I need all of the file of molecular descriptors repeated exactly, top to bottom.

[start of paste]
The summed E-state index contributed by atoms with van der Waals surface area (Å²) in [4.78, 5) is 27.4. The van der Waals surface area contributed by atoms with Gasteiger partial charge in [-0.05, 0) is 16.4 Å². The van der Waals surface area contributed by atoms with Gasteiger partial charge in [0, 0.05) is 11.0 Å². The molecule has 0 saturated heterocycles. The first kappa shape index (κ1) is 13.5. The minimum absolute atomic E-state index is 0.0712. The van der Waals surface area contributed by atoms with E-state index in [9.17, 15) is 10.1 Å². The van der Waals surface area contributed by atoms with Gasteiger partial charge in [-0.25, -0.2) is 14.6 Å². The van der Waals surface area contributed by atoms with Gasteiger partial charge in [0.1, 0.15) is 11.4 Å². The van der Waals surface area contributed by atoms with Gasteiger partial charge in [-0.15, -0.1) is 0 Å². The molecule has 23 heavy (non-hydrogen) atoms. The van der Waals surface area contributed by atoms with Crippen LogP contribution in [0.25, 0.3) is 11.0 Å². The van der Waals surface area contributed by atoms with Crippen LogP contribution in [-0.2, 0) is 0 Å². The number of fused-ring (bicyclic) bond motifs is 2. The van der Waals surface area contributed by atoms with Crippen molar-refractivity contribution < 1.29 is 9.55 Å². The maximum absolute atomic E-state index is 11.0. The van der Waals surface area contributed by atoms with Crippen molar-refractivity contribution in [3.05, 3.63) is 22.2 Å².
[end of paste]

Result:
The summed E-state index contributed by atoms with van der Waals surface area (Å²) in [4.78, 5) is 27.4. The van der Waals surface area contributed by atoms with Gasteiger partial charge in [-0.05, 0) is 16.4 Å². The van der Waals surface area contributed by atoms with Gasteiger partial charge in [0, 0.05) is 11.0 Å². The molecule has 0 saturated heterocycles. The first kappa shape index (κ1) is 13.5. The minimum absolute atomic E-state index is 0.0712. The van der Waals surface area contributed by atoms with E-state index in [9.17, 15) is 10.1 Å². The van der Waals surface area contributed by atoms with Gasteiger partial charge in [-0.25, -0.2) is 14.6 Å². The van der Waals surface area contributed by atoms with Gasteiger partial charge in [0.1, 0.15) is 11.4 Å². The van der Waals surface area contributed by atoms with Gasteiger partial charge in [-0.15, -0.1) is 0 Å². The molecule has 23 heavy (non-hydrogen) atoms. The van der Waals surface area contributed by atoms with Crippen LogP contribution in [0.25, 0.3) is 11.0 Å². The van der Waals surface area contributed by atoms with Crippen LogP contribution in [-0.2, 0) is 0 Å². The number of fused-ring (bicyclic) bond motifs is 2. The van der Waals surface area contributed by atoms with Crippen molar-refractivity contribution < 1.29 is 9.55 Å². The maximum absolute atomic E-state index is 11.0. The van der Waals surface area contributed by atoms with Crippen molar-refractivity contribution in [3.05, 3.63) is 22.2 Å².